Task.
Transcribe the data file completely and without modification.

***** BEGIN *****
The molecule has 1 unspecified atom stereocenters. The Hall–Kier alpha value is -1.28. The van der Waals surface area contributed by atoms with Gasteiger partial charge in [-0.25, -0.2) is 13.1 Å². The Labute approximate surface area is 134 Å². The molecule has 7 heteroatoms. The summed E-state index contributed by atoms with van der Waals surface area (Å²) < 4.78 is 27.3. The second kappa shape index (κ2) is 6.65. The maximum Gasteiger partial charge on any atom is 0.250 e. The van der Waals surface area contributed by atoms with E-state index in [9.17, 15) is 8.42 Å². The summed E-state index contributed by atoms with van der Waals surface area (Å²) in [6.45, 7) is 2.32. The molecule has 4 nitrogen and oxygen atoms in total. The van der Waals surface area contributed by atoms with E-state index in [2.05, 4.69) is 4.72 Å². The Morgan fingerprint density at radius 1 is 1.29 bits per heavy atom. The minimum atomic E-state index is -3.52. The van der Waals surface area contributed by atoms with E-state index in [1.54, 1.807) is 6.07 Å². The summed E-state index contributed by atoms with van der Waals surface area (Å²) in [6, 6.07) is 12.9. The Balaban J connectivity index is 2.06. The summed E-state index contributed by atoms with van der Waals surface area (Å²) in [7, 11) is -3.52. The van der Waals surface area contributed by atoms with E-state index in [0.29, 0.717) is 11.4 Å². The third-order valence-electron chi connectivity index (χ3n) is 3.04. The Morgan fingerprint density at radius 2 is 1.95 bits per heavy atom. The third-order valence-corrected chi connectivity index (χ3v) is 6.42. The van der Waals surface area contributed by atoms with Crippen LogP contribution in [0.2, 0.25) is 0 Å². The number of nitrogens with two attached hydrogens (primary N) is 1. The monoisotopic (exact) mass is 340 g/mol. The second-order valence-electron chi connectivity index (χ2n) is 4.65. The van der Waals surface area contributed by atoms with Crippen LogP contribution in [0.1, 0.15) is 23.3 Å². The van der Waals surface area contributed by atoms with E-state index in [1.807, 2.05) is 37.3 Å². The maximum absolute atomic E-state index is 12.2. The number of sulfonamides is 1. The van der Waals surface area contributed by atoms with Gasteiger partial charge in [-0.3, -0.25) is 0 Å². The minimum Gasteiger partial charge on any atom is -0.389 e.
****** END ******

The molecule has 1 unspecified atom stereocenters. The Hall–Kier alpha value is -1.28. The van der Waals surface area contributed by atoms with Gasteiger partial charge in [-0.25, -0.2) is 13.1 Å². The Labute approximate surface area is 134 Å². The molecule has 7 heteroatoms. The summed E-state index contributed by atoms with van der Waals surface area (Å²) < 4.78 is 27.3. The second kappa shape index (κ2) is 6.65. The maximum Gasteiger partial charge on any atom is 0.250 e. The van der Waals surface area contributed by atoms with E-state index in [9.17, 15) is 8.42 Å². The summed E-state index contributed by atoms with van der Waals surface area (Å²) in [6.45, 7) is 2.32. The molecule has 4 nitrogen and oxygen atoms in total. The van der Waals surface area contributed by atoms with E-state index in [2.05, 4.69) is 4.72 Å². The Morgan fingerprint density at radius 1 is 1.29 bits per heavy atom. The minimum atomic E-state index is -3.52. The van der Waals surface area contributed by atoms with E-state index in [1.54, 1.807) is 6.07 Å². The summed E-state index contributed by atoms with van der Waals surface area (Å²) in [6, 6.07) is 12.9. The Balaban J connectivity index is 2.06. The summed E-state index contributed by atoms with van der Waals surface area (Å²) in [7, 11) is -3.52. The van der Waals surface area contributed by atoms with E-state index in [0.29, 0.717) is 11.4 Å². The third-order valence-electron chi connectivity index (χ3n) is 3.04. The Morgan fingerprint density at radius 2 is 1.95 bits per heavy atom. The third-order valence-corrected chi connectivity index (χ3v) is 6.42. The van der Waals surface area contributed by atoms with Crippen LogP contribution in [0.2, 0.25) is 0 Å². The number of nitrogens with two attached hydrogens (primary N) is 1. The monoisotopic (exact) mass is 340 g/mol. The second-order valence-electron chi connectivity index (χ2n) is 4.65. The van der Waals surface area contributed by atoms with Crippen LogP contribution in [0.1, 0.15) is 23.3 Å². The van der Waals surface area contributed by atoms with E-state index in [1.807, 2.05) is 37.3 Å². The maximum absolute atomic E-state index is 12.2. The number of sulfonamides is 1. The van der Waals surface area contributed by atoms with Gasteiger partial charge in [-0.3, -0.25) is 0 Å². The minimum Gasteiger partial charge on any atom is -0.389 e.